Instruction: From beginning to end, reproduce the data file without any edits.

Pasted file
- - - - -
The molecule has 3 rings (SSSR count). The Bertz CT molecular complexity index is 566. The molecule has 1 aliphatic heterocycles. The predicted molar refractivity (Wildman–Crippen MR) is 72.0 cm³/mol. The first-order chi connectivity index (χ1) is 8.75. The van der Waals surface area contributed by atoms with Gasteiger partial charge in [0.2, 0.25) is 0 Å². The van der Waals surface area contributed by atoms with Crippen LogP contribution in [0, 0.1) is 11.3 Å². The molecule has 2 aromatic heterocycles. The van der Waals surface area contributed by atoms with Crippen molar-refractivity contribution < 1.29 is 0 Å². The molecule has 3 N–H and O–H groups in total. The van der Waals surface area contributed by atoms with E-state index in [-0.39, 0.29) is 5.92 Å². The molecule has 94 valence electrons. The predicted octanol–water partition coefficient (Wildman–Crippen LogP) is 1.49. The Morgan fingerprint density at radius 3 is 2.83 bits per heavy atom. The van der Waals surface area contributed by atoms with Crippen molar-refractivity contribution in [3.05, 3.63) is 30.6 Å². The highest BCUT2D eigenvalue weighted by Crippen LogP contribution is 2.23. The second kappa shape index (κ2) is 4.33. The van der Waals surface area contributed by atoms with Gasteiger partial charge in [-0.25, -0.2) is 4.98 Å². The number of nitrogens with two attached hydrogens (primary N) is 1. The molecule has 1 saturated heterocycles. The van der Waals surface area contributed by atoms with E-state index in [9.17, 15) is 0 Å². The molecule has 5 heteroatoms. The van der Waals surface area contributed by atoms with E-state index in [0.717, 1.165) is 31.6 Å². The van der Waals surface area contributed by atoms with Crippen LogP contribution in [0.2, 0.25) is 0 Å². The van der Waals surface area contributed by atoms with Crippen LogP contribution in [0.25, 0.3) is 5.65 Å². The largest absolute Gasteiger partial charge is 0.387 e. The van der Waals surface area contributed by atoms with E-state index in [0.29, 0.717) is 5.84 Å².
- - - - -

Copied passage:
The molecule has 3 rings (SSSR count). The Bertz CT molecular complexity index is 566. The molecule has 1 aliphatic heterocycles. The predicted molar refractivity (Wildman–Crippen MR) is 72.0 cm³/mol. The first-order chi connectivity index (χ1) is 8.75. The van der Waals surface area contributed by atoms with Gasteiger partial charge in [0.2, 0.25) is 0 Å². The van der Waals surface area contributed by atoms with Crippen LogP contribution in [0, 0.1) is 11.3 Å². The molecule has 2 aromatic heterocycles. The van der Waals surface area contributed by atoms with Crippen molar-refractivity contribution < 1.29 is 0 Å². The molecule has 3 N–H and O–H groups in total. The van der Waals surface area contributed by atoms with E-state index in [-0.39, 0.29) is 5.92 Å². The molecule has 94 valence electrons. The predicted octanol–water partition coefficient (Wildman–Crippen LogP) is 1.49. The Morgan fingerprint density at radius 3 is 2.83 bits per heavy atom. The van der Waals surface area contributed by atoms with Crippen molar-refractivity contribution in [3.05, 3.63) is 30.6 Å². The highest BCUT2D eigenvalue weighted by Crippen LogP contribution is 2.23. The second kappa shape index (κ2) is 4.33. The van der Waals surface area contributed by atoms with Gasteiger partial charge in [-0.25, -0.2) is 4.98 Å². The number of nitrogens with two attached hydrogens (primary N) is 1. The molecule has 1 saturated heterocycles. The van der Waals surface area contributed by atoms with E-state index in [9.17, 15) is 0 Å². The molecule has 5 heteroatoms. The van der Waals surface area contributed by atoms with E-state index in [0.717, 1.165) is 31.6 Å². The van der Waals surface area contributed by atoms with Crippen LogP contribution in [0.2, 0.25) is 0 Å². The van der Waals surface area contributed by atoms with Crippen LogP contribution in [0.25, 0.3) is 5.65 Å². The largest absolute Gasteiger partial charge is 0.387 e. The van der Waals surface area contributed by atoms with E-state index in [0.29, 0.717) is 5.84 Å².